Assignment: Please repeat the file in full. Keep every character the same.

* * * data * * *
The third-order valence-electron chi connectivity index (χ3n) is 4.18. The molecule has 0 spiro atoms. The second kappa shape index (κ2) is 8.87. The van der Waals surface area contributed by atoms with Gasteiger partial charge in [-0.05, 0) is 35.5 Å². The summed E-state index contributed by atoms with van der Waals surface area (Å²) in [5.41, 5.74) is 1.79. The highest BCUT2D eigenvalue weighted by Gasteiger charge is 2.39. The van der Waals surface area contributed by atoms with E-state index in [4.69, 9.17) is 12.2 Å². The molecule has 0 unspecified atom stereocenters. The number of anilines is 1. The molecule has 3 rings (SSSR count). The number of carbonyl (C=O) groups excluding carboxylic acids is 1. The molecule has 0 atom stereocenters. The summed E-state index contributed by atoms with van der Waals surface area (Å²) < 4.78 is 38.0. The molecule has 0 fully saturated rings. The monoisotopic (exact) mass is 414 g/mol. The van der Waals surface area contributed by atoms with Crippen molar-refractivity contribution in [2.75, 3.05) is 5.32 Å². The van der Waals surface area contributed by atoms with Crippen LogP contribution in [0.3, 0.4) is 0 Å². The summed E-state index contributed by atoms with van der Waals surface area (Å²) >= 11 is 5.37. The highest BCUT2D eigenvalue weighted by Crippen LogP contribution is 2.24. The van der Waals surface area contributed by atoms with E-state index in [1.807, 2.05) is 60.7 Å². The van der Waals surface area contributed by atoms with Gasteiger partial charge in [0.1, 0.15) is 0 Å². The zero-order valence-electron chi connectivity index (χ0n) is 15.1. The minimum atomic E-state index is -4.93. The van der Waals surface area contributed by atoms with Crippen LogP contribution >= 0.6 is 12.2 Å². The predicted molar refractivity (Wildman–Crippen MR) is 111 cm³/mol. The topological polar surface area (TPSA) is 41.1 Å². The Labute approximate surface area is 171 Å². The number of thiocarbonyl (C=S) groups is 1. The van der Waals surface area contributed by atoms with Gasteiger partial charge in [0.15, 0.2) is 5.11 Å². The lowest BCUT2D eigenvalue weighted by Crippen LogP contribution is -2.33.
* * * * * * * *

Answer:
The third-order valence-electron chi connectivity index (χ3n) is 4.18. The molecule has 0 spiro atoms. The second kappa shape index (κ2) is 8.87. The van der Waals surface area contributed by atoms with Gasteiger partial charge in [-0.05, 0) is 35.5 Å². The summed E-state index contributed by atoms with van der Waals surface area (Å²) in [5.41, 5.74) is 1.79. The highest BCUT2D eigenvalue weighted by Gasteiger charge is 2.39. The van der Waals surface area contributed by atoms with E-state index in [4.69, 9.17) is 12.2 Å². The molecule has 0 unspecified atom stereocenters. The number of anilines is 1. The molecule has 3 rings (SSSR count). The number of carbonyl (C=O) groups excluding carboxylic acids is 1. The molecule has 0 atom stereocenters. The summed E-state index contributed by atoms with van der Waals surface area (Å²) < 4.78 is 38.0. The molecule has 0 fully saturated rings. The monoisotopic (exact) mass is 414 g/mol. The van der Waals surface area contributed by atoms with Crippen molar-refractivity contribution in [2.75, 3.05) is 5.32 Å². The van der Waals surface area contributed by atoms with Crippen LogP contribution in [0.3, 0.4) is 0 Å². The summed E-state index contributed by atoms with van der Waals surface area (Å²) >= 11 is 5.37. The highest BCUT2D eigenvalue weighted by Crippen LogP contribution is 2.24. The van der Waals surface area contributed by atoms with E-state index in [1.807, 2.05) is 60.7 Å². The van der Waals surface area contributed by atoms with Gasteiger partial charge in [0.1, 0.15) is 0 Å². The zero-order valence-electron chi connectivity index (χ0n) is 15.1. The minimum atomic E-state index is -4.93. The van der Waals surface area contributed by atoms with Crippen LogP contribution >= 0.6 is 12.2 Å². The predicted molar refractivity (Wildman–Crippen MR) is 111 cm³/mol. The topological polar surface area (TPSA) is 41.1 Å². The Labute approximate surface area is 171 Å². The number of thiocarbonyl (C=S) groups is 1. The van der Waals surface area contributed by atoms with Gasteiger partial charge in [0.15, 0.2) is 5.11 Å². The lowest BCUT2D eigenvalue weighted by Crippen LogP contribution is -2.33.